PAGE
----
The Other Self in Free Fall: Anxiety and Automated Tracking Applications

  • Christopher Gutierrez McGill University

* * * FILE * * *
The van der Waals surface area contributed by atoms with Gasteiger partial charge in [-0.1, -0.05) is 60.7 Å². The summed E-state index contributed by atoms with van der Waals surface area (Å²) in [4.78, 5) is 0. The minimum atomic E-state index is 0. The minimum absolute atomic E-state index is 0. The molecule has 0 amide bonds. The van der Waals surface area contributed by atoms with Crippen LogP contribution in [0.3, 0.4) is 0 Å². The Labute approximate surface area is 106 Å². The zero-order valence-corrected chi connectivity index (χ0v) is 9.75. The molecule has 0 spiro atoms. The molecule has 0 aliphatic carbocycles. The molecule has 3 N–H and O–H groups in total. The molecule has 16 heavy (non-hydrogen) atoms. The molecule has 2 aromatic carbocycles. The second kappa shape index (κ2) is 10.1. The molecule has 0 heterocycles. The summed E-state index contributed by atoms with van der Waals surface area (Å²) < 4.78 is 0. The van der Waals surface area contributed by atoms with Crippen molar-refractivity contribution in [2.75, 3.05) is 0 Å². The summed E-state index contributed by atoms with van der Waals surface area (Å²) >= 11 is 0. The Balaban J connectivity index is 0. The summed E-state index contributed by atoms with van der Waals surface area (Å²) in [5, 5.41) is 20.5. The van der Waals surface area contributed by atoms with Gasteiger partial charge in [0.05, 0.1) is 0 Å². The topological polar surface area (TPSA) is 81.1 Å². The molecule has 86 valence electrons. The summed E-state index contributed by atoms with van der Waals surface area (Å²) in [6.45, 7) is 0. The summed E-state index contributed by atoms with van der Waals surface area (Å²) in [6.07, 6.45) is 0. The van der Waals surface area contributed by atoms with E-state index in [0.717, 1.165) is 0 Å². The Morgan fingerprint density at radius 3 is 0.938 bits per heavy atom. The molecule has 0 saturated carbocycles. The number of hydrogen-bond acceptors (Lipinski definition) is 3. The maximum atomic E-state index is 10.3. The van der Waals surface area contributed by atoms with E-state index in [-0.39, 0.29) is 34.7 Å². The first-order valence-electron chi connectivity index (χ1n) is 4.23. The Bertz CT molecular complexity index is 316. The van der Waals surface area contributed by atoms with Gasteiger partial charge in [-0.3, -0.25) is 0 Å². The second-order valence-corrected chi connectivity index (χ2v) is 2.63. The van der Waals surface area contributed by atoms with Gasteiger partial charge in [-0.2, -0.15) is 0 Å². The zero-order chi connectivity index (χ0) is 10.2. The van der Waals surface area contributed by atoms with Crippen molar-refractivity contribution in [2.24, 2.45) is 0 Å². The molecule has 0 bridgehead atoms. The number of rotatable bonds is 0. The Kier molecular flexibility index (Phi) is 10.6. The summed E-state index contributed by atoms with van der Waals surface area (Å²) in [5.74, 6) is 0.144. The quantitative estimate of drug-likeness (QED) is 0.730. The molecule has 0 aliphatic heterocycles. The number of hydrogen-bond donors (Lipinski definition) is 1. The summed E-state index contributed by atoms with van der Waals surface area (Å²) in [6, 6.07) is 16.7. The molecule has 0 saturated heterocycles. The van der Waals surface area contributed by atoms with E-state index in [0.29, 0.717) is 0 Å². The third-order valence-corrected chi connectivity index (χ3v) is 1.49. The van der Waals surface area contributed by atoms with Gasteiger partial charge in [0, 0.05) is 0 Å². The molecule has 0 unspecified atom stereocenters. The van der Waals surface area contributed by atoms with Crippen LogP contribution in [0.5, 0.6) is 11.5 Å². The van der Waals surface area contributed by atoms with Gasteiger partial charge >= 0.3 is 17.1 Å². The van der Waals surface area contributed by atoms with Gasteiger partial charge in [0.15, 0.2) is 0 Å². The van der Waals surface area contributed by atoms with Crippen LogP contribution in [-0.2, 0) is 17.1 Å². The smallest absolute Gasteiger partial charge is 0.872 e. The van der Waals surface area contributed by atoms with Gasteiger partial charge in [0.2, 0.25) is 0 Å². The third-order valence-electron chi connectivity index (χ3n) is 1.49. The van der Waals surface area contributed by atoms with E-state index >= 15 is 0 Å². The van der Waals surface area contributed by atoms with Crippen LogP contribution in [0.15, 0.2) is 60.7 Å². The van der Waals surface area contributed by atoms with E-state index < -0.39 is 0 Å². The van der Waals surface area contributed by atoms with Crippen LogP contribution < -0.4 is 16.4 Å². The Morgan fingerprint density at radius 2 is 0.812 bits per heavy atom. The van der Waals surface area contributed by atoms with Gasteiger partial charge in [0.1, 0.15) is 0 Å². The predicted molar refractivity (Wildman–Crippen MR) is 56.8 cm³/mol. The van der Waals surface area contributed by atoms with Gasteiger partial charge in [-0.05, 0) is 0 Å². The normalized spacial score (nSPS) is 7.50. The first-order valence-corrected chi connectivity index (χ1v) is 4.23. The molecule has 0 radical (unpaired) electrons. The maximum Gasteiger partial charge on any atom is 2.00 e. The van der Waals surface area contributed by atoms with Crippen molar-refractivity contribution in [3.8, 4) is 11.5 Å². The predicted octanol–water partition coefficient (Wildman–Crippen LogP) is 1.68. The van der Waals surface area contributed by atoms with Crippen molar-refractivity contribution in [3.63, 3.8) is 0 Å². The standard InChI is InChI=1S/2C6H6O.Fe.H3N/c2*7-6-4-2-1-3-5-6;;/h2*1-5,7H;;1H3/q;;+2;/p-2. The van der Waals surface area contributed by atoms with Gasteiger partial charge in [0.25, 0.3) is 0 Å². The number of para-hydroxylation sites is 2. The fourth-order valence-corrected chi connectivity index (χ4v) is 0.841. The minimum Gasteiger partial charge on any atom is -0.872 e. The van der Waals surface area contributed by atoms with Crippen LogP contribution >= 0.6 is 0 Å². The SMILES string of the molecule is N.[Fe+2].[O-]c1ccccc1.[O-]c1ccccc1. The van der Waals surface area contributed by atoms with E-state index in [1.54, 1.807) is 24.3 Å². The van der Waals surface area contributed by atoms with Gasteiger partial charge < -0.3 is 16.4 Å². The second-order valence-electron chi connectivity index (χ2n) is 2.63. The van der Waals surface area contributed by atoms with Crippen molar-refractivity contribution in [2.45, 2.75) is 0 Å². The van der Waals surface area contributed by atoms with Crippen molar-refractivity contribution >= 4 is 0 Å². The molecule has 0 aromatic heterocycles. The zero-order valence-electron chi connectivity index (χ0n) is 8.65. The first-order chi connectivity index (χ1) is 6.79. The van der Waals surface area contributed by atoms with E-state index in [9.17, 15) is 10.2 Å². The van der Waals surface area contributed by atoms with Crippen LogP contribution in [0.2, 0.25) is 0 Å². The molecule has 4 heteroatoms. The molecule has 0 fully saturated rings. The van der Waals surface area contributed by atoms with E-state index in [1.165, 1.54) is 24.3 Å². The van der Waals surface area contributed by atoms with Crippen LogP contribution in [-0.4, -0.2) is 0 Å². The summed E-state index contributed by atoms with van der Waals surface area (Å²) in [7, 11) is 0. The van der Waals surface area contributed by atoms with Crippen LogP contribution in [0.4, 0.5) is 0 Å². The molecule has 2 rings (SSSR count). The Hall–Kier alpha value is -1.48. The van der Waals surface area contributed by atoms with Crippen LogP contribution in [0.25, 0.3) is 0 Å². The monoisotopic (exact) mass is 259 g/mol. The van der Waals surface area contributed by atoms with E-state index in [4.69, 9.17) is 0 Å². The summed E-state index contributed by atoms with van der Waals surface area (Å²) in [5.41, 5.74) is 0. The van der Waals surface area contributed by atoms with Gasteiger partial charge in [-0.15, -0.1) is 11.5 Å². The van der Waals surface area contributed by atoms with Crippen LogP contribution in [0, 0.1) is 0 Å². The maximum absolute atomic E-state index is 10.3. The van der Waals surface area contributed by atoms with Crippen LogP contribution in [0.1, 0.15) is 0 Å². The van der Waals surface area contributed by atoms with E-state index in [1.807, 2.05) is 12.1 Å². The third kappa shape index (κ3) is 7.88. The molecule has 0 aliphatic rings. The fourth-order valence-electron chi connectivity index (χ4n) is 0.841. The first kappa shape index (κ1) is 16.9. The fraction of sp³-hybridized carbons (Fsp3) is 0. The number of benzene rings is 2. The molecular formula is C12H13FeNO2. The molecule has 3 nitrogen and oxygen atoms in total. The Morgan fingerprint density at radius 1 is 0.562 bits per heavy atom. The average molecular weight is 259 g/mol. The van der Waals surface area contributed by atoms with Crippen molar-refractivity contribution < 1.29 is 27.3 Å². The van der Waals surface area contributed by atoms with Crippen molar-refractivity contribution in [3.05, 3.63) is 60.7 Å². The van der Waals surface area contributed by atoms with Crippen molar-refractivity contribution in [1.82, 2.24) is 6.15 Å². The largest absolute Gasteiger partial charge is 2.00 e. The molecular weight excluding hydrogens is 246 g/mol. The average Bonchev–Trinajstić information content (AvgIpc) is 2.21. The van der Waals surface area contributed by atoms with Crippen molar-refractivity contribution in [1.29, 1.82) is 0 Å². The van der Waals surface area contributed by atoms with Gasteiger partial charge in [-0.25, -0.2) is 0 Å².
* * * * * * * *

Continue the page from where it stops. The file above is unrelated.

Recent scholarship on the rise of automated self-tracking has focused on how technologies such as the Fitbit and applications such as Nike+ demand that the user internalize the logic of contemporary surveillance. These studies emphasize the disciplinary structure of self-tracking – noting that these applications rely on logics of self-control, flexibility and quantification to produce particular neoliberal subjects. Following these readings, this paper considers the central role that anxiety plays in motivating, and maintaining, the subject’s desire to understand the self through automated tracking systems. I will elaborate on this anxiety in three defined sections. Firstly, I will provide a brief overview of the relationship between anxiety and affect developed in both Freud’s and Lacan’s work on anxiety. Secondly, I will consider how the particular aesthetic principles of two applications, the Nike+ running application and the Spire breath monitoring application, afford the production of anxious digital selves by drawing on the emerging digital aesthetic of the free-fall in order to create a simultaneous distanciation and conflation of the embodied self and the digital self. Finally, I will consider how self-tracking applications represent a particular affective loop, fuelled by the subject’s insatiable jouissance, which drives a never-ending anxious attempt to reunite the subject and object. Ultimately, it is from within these practices of digital self-construction that we can most clearly identify both an everyday anxiety of the self and emergent subjectivity and aesthetic of the present.


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